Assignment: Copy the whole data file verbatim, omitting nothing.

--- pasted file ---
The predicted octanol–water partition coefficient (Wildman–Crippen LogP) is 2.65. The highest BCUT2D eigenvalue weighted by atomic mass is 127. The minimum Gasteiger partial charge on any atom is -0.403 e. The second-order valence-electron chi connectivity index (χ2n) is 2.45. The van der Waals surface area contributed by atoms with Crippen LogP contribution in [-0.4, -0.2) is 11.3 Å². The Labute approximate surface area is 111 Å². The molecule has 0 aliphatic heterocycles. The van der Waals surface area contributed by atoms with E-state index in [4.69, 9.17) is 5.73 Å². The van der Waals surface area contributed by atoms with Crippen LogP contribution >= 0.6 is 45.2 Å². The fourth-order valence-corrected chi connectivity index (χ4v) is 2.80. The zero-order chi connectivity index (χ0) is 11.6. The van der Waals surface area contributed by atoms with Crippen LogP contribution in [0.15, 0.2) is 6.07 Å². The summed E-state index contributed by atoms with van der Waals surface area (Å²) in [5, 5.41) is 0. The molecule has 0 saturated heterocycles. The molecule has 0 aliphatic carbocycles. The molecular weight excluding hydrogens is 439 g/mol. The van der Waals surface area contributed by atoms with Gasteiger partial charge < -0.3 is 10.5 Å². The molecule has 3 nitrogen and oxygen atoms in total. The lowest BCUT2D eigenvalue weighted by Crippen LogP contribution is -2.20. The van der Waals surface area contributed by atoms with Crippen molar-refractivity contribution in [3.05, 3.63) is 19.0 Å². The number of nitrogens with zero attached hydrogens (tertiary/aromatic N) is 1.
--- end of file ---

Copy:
The predicted octanol–water partition coefficient (Wildman–Crippen LogP) is 2.65. The highest BCUT2D eigenvalue weighted by atomic mass is 127. The minimum Gasteiger partial charge on any atom is -0.403 e. The second-order valence-electron chi connectivity index (χ2n) is 2.45. The van der Waals surface area contributed by atoms with Crippen LogP contribution in [-0.4, -0.2) is 11.3 Å². The Labute approximate surface area is 111 Å². The molecule has 0 aliphatic heterocycles. The van der Waals surface area contributed by atoms with E-state index in [4.69, 9.17) is 5.73 Å². The van der Waals surface area contributed by atoms with Crippen LogP contribution >= 0.6 is 45.2 Å². The fourth-order valence-corrected chi connectivity index (χ4v) is 2.80. The zero-order chi connectivity index (χ0) is 11.6. The van der Waals surface area contributed by atoms with Crippen LogP contribution in [0.15, 0.2) is 6.07 Å². The summed E-state index contributed by atoms with van der Waals surface area (Å²) in [5, 5.41) is 0. The molecule has 0 saturated heterocycles. The molecule has 0 aliphatic carbocycles. The molecular weight excluding hydrogens is 439 g/mol. The van der Waals surface area contributed by atoms with Gasteiger partial charge < -0.3 is 10.5 Å². The molecule has 3 nitrogen and oxygen atoms in total. The lowest BCUT2D eigenvalue weighted by Crippen LogP contribution is -2.20. The van der Waals surface area contributed by atoms with Crippen molar-refractivity contribution in [3.05, 3.63) is 19.0 Å². The number of nitrogens with zero attached hydrogens (tertiary/aromatic N) is 1.